Many people looking at Unison HomeOwner also check out HELOCs and other traditional options. Because no two individuals or situations are exactly the same, you need to know your options and make the decision that best fits you and your needs.
So, what exactly is the difference between a HELOC and Unison HomeOwner co-investment?
As you may know, HELOC stands for home equity line of credit, and it’s a type of capital (debt) you can access by putting up the equity in your home as collateral. The most fundamental difference between Unison HomeOwner and a HELOC is that a HELOC is debt, and HomeOwner isn’t.
Once a lender issues you a HELOC you can borrow against it at any time. You pay interest on what you borrow, and your line of credit terms will determine when you need to repay the balance in full. Contrast this with Unison’s HomeOwner, which invests with homeowners and eliminates the need for new mortgages, monthly payments, and interest charges.
HELOCs could a good option for people who want the flexibility of being able to borrow money when they want without having to deal with a large lump sum of cash all at once — and who also want the flexibility of repaying the money they borrowed on their own terms. However, some folks don’t want the additional costs of more debt on top of their existing mortgage loan. They don’t like the idea of having additional monthly payments. For those homeowners, Unison might be right.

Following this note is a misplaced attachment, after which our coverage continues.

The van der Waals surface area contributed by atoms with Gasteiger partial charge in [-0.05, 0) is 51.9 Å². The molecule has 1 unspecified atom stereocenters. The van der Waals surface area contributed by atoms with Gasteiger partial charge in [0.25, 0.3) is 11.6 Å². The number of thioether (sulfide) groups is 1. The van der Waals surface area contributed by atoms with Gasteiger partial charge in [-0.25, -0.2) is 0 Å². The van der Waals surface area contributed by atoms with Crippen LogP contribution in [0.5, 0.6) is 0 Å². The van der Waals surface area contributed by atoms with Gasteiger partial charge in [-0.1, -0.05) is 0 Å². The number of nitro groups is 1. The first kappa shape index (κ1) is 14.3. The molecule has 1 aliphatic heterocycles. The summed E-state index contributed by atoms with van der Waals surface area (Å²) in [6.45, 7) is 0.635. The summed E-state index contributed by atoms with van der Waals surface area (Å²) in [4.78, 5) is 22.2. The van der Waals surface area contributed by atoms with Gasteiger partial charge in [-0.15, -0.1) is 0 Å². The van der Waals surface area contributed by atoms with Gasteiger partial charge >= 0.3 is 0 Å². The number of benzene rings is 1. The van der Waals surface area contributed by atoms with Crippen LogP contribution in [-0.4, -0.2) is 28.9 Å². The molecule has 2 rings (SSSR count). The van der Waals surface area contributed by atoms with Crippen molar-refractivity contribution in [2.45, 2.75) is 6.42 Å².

Unison HomeOwner will pay you up to $500K or 17.5% of your home’s value as a home co-investment. This is a one-time payment with no interest. Once approved the homeowner receives the payment to use however they like. After all, it’s their cash. Unlike a HELOC, HomeOwner has no monthly payments and no interest. In exchange for helping leverage their equity; customers provide Unison with a share in the appreciation of the home when they decide to sell, buy Unison out or 30 years pass. Because it’s a home co-investment, both the homeowner and Unison benefit if the home increases in value over the period of the contract, and both share in the loss if the home decreases in value.
What Are Some Other Alternatives To A HELOC?
HELOCs aren’t the only alternative to Unison HomeOwner. There are also home equity loans, home improvement loans, and cash-out refinancing. While these might work in a specific case, for people looking to avoid monthly payments and interest they won’t be right. Depending on the loan, you may need to be prepared to pay a higher interest rate or extra fees or closing costs. You also may need to have a certain amount of equity in your home, something not everyone can manage.